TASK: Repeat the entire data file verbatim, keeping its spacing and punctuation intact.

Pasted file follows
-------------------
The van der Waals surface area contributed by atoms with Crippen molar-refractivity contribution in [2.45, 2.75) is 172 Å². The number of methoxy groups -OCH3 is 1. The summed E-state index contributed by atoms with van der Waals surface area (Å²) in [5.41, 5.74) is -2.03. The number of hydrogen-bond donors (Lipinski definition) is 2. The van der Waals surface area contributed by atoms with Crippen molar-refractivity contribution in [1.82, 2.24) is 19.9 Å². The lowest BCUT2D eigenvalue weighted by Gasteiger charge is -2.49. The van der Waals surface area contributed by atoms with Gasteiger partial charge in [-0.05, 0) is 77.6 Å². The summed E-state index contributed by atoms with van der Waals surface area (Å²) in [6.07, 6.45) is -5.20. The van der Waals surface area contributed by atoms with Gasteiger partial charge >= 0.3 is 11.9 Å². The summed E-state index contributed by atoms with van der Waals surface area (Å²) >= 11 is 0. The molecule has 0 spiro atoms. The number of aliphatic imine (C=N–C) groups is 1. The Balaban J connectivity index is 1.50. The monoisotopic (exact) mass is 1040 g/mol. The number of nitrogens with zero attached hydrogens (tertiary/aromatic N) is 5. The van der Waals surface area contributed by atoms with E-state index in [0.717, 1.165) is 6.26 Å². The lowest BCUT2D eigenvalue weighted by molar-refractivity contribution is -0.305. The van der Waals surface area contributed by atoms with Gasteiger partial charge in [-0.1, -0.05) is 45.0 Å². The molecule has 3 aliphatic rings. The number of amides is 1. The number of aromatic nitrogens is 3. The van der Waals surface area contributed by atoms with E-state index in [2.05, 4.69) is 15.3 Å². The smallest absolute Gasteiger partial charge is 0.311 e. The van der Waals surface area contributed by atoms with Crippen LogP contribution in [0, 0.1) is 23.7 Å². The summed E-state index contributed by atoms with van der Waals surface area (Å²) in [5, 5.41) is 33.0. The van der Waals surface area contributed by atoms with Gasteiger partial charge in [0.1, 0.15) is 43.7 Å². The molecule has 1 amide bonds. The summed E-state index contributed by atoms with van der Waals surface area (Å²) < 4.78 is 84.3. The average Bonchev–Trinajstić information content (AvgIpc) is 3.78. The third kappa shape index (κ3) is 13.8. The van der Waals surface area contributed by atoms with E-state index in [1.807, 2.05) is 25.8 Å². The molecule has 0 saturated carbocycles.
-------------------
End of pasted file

The van der Waals surface area contributed by atoms with Crippen molar-refractivity contribution in [2.45, 2.75) is 172 Å². The number of methoxy groups -OCH3 is 1. The summed E-state index contributed by atoms with van der Waals surface area (Å²) in [5.41, 5.74) is -2.03. The number of hydrogen-bond donors (Lipinski definition) is 2. The van der Waals surface area contributed by atoms with Crippen molar-refractivity contribution in [1.82, 2.24) is 19.9 Å². The lowest BCUT2D eigenvalue weighted by Gasteiger charge is -2.49. The van der Waals surface area contributed by atoms with Gasteiger partial charge in [-0.05, 0) is 77.6 Å². The summed E-state index contributed by atoms with van der Waals surface area (Å²) in [6.07, 6.45) is -5.20. The van der Waals surface area contributed by atoms with Gasteiger partial charge >= 0.3 is 11.9 Å². The summed E-state index contributed by atoms with van der Waals surface area (Å²) >= 11 is 0. The molecule has 0 spiro atoms. The number of aliphatic imine (C=N–C) groups is 1. The Balaban J connectivity index is 1.50. The monoisotopic (exact) mass is 1040 g/mol. The number of nitrogens with zero attached hydrogens (tertiary/aromatic N) is 5. The van der Waals surface area contributed by atoms with E-state index in [0.717, 1.165) is 6.26 Å². The lowest BCUT2D eigenvalue weighted by molar-refractivity contribution is -0.305. The van der Waals surface area contributed by atoms with Gasteiger partial charge in [-0.1, -0.05) is 45.0 Å². The molecule has 3 aliphatic rings. The number of amides is 1. The number of aromatic nitrogens is 3. The van der Waals surface area contributed by atoms with E-state index in [2.05, 4.69) is 15.3 Å². The smallest absolute Gasteiger partial charge is 0.311 e. The van der Waals surface area contributed by atoms with Crippen LogP contribution in [0, 0.1) is 23.7 Å². The summed E-state index contributed by atoms with van der Waals surface area (Å²) in [5, 5.41) is 33.0. The van der Waals surface area contributed by atoms with Gasteiger partial charge in [0.1, 0.15) is 43.7 Å². The molecule has 1 amide bonds. The summed E-state index contributed by atoms with van der Waals surface area (Å²) < 4.78 is 84.3. The average Bonchev–Trinajstić information content (AvgIpc) is 3.78. The third kappa shape index (κ3) is 13.8. The van der Waals surface area contributed by atoms with E-state index in [1.807, 2.05) is 25.8 Å². The molecule has 0 saturated carbocycles.